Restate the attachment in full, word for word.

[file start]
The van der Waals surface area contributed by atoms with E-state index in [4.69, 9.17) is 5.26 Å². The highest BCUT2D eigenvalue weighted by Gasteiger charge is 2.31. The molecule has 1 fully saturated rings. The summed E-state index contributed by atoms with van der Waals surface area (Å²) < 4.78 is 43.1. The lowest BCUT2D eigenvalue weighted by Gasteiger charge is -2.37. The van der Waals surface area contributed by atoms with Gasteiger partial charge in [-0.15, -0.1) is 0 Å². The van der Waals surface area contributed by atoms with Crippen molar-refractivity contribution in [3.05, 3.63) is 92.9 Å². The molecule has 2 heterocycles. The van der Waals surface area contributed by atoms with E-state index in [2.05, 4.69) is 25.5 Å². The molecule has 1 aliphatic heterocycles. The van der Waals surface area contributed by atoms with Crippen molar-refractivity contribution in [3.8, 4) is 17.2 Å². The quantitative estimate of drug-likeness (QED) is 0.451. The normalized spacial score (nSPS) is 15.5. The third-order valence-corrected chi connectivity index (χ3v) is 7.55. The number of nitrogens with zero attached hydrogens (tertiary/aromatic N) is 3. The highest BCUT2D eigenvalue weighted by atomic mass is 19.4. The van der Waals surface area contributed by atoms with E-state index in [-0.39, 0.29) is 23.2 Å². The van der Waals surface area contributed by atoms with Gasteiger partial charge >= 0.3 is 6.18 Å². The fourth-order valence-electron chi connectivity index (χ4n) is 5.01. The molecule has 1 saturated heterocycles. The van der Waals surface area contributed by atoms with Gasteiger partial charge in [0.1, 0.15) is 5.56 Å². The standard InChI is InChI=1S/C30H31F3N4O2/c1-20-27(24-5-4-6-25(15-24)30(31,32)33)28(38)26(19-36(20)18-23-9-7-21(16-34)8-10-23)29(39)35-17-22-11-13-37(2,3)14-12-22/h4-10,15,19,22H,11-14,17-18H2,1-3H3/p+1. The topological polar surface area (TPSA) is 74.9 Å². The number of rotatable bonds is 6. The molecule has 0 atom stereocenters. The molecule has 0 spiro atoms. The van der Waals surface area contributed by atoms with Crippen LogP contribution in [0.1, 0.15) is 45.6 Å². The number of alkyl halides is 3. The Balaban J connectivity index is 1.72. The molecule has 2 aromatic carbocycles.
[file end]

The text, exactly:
The van der Waals surface area contributed by atoms with E-state index in [4.69, 9.17) is 5.26 Å². The highest BCUT2D eigenvalue weighted by Gasteiger charge is 2.31. The molecule has 1 fully saturated rings. The summed E-state index contributed by atoms with van der Waals surface area (Å²) < 4.78 is 43.1. The lowest BCUT2D eigenvalue weighted by Gasteiger charge is -2.37. The van der Waals surface area contributed by atoms with Gasteiger partial charge in [-0.15, -0.1) is 0 Å². The van der Waals surface area contributed by atoms with Crippen molar-refractivity contribution in [3.05, 3.63) is 92.9 Å². The molecule has 2 heterocycles. The van der Waals surface area contributed by atoms with E-state index in [2.05, 4.69) is 25.5 Å². The molecule has 1 aliphatic heterocycles. The van der Waals surface area contributed by atoms with Crippen molar-refractivity contribution in [3.8, 4) is 17.2 Å². The quantitative estimate of drug-likeness (QED) is 0.451. The normalized spacial score (nSPS) is 15.5. The third-order valence-corrected chi connectivity index (χ3v) is 7.55. The number of nitrogens with zero attached hydrogens (tertiary/aromatic N) is 3. The highest BCUT2D eigenvalue weighted by atomic mass is 19.4. The van der Waals surface area contributed by atoms with E-state index in [-0.39, 0.29) is 23.2 Å². The van der Waals surface area contributed by atoms with Gasteiger partial charge >= 0.3 is 6.18 Å². The fourth-order valence-electron chi connectivity index (χ4n) is 5.01. The molecule has 1 saturated heterocycles. The van der Waals surface area contributed by atoms with Gasteiger partial charge in [0.1, 0.15) is 5.56 Å². The standard InChI is InChI=1S/C30H31F3N4O2/c1-20-27(24-5-4-6-25(15-24)30(31,32)33)28(38)26(19-36(20)18-23-9-7-21(16-34)8-10-23)29(39)35-17-22-11-13-37(2,3)14-12-22/h4-10,15,19,22H,11-14,17-18H2,1-3H3/p+1. The topological polar surface area (TPSA) is 74.9 Å². The number of rotatable bonds is 6. The molecule has 0 atom stereocenters. The molecule has 0 spiro atoms. The van der Waals surface area contributed by atoms with Crippen LogP contribution in [0.1, 0.15) is 45.6 Å². The number of alkyl halides is 3. The Balaban J connectivity index is 1.72. The molecule has 2 aromatic carbocycles.